Today I spoken in a debate on a Labour motion about local government finance.
Their spokesman, John Denham, gave a good knock-about speech to open the debate but didn't seem to understand the system he had presided over and said absolutely nothing about the fundamental flaws in our system for funding local government:
- the way in which councils are far too dependent on central government funding, meaning that they sometimes have to put up Council Tax through no fault of their own because their government grant has been reduced;
- the fact that much of the funding government provides is ring-fenced - councils have to spend it on what the government says; and
- the incredibly complex formula for dividing government funding between different councils which isn't transparent, predictable or fair (to give you a sense of just how barking mad it is, London Councils - who as the name suggests represent all London borough councils - produced a report which showed that if the relative needs of Wokingham increased by 1 per cent but the relative needs of every other council in the country stayed the same, the Metropolitan Police would get an extra £4.8 million and Hampshire would lose £2.5 million!)
This crazy formula treats Croydon very badly. This year, our council got an extra 1.5%. The average increase in England was 2.6%. The biggest increase was Dorset, which got a whopping 7.1%. Same story the year before and the year before that. There is simply no justification for this disparity.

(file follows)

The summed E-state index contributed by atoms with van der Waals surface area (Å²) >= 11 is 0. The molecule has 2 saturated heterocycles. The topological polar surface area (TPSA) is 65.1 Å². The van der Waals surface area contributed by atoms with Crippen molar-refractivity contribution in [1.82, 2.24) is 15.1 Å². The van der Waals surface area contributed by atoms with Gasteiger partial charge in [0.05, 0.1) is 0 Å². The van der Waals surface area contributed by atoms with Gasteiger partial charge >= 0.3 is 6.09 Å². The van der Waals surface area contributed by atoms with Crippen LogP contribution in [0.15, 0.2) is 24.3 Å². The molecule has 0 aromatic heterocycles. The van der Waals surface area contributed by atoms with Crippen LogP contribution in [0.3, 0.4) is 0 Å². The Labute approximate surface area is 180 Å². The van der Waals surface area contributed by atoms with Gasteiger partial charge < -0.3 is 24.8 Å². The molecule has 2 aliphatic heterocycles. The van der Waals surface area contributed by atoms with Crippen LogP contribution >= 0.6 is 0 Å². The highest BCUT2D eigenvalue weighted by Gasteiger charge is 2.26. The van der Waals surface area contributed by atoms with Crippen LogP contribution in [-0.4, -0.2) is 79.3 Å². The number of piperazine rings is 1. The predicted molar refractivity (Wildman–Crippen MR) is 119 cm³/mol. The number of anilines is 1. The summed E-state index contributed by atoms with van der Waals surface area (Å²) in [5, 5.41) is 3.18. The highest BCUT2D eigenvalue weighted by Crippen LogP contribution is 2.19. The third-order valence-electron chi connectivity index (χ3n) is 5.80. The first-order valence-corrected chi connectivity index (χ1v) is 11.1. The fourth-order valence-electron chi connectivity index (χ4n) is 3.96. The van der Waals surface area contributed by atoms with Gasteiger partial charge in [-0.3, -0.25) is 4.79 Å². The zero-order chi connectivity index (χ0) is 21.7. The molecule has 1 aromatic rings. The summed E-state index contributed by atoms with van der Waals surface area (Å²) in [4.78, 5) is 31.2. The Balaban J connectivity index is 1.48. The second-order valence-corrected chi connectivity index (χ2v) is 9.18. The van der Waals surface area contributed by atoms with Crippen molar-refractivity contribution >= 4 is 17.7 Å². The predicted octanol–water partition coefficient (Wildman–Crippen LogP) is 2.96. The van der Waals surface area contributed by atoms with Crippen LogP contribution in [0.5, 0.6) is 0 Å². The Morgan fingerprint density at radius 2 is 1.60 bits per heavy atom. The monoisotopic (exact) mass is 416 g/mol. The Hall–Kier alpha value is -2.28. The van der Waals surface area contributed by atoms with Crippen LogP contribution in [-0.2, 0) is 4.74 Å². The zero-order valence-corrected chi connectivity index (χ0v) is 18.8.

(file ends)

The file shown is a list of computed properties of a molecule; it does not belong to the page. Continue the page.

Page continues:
And the result is that people in Croydon pay higher Council Tax than they should - and think that their council is less efficient than it actually is. The Council gets £347.71 for every man, woman and child in the borough. Enfield, the borough that is most like us, gets £423.01. If Croydon got the same level of funding as them, it could cut Council Tax by £200 at Band D.
One element of the formula which is clearly nonsense is the Area Cost Adjustment. This - quite rightly - gives extra money to councils who have to pay people more. But it assumes that Croydon can pay teachers and social workers less than in neighbouring Sutton, Merton, Lambeth or Tandridge. Again utter nonsense.
In the last part of my speech (which I will post when I get the video), I addressed the issue of cuts in local government spending, which is all that Labour Members wanted to talk about. It is right that local government should take its fair share of the necessary reductions in public spending and there is scope to make savings - last year, Croydon made efficiencies of nearly 7%. But the government needs to help councils do this without impacting frontline services by further reducing ring-fencing, giving them the power to work together to procure services and building on the previous government's interesting Total Place project, which looks at the totality of public spending in an area and asks how we could get better value for money via joint working.
I had to sit in the Chamber for over 6 hours to contribute but it was worth it to speak on this important issue.